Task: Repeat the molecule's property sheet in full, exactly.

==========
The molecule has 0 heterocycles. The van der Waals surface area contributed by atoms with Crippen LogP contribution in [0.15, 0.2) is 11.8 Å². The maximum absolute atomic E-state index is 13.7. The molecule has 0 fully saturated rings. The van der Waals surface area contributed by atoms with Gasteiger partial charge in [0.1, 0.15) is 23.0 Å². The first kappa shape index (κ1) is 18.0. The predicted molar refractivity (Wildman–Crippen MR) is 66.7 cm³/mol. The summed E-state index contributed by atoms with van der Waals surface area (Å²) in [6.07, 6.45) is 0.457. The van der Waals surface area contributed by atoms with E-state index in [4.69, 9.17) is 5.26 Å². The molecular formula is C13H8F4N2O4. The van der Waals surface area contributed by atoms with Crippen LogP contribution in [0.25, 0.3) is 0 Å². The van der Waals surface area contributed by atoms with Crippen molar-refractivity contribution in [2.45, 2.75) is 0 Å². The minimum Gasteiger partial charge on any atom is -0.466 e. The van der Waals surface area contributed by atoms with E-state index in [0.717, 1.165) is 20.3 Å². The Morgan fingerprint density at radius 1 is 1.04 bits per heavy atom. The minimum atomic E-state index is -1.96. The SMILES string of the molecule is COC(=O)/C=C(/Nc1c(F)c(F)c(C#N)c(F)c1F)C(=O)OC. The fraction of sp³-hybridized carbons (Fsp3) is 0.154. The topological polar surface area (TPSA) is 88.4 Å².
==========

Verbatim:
The molecule has 0 heterocycles. The van der Waals surface area contributed by atoms with Crippen LogP contribution in [0.15, 0.2) is 11.8 Å². The maximum absolute atomic E-state index is 13.7. The molecule has 0 fully saturated rings. The van der Waals surface area contributed by atoms with Gasteiger partial charge in [0.1, 0.15) is 23.0 Å². The first kappa shape index (κ1) is 18.0. The predicted molar refractivity (Wildman–Crippen MR) is 66.7 cm³/mol. The summed E-state index contributed by atoms with van der Waals surface area (Å²) in [6.07, 6.45) is 0.457. The van der Waals surface area contributed by atoms with E-state index in [4.69, 9.17) is 5.26 Å². The molecular formula is C13H8F4N2O4. The van der Waals surface area contributed by atoms with Crippen LogP contribution in [0.25, 0.3) is 0 Å². The van der Waals surface area contributed by atoms with Crippen molar-refractivity contribution in [2.45, 2.75) is 0 Å². The minimum Gasteiger partial charge on any atom is -0.466 e. The van der Waals surface area contributed by atoms with E-state index in [0.717, 1.165) is 20.3 Å². The Morgan fingerprint density at radius 1 is 1.04 bits per heavy atom. The minimum atomic E-state index is -1.96. The SMILES string of the molecule is COC(=O)/C=C(/Nc1c(F)c(F)c(C#N)c(F)c1F)C(=O)OC. The fraction of sp³-hybridized carbons (Fsp3) is 0.154. The topological polar surface area (TPSA) is 88.4 Å².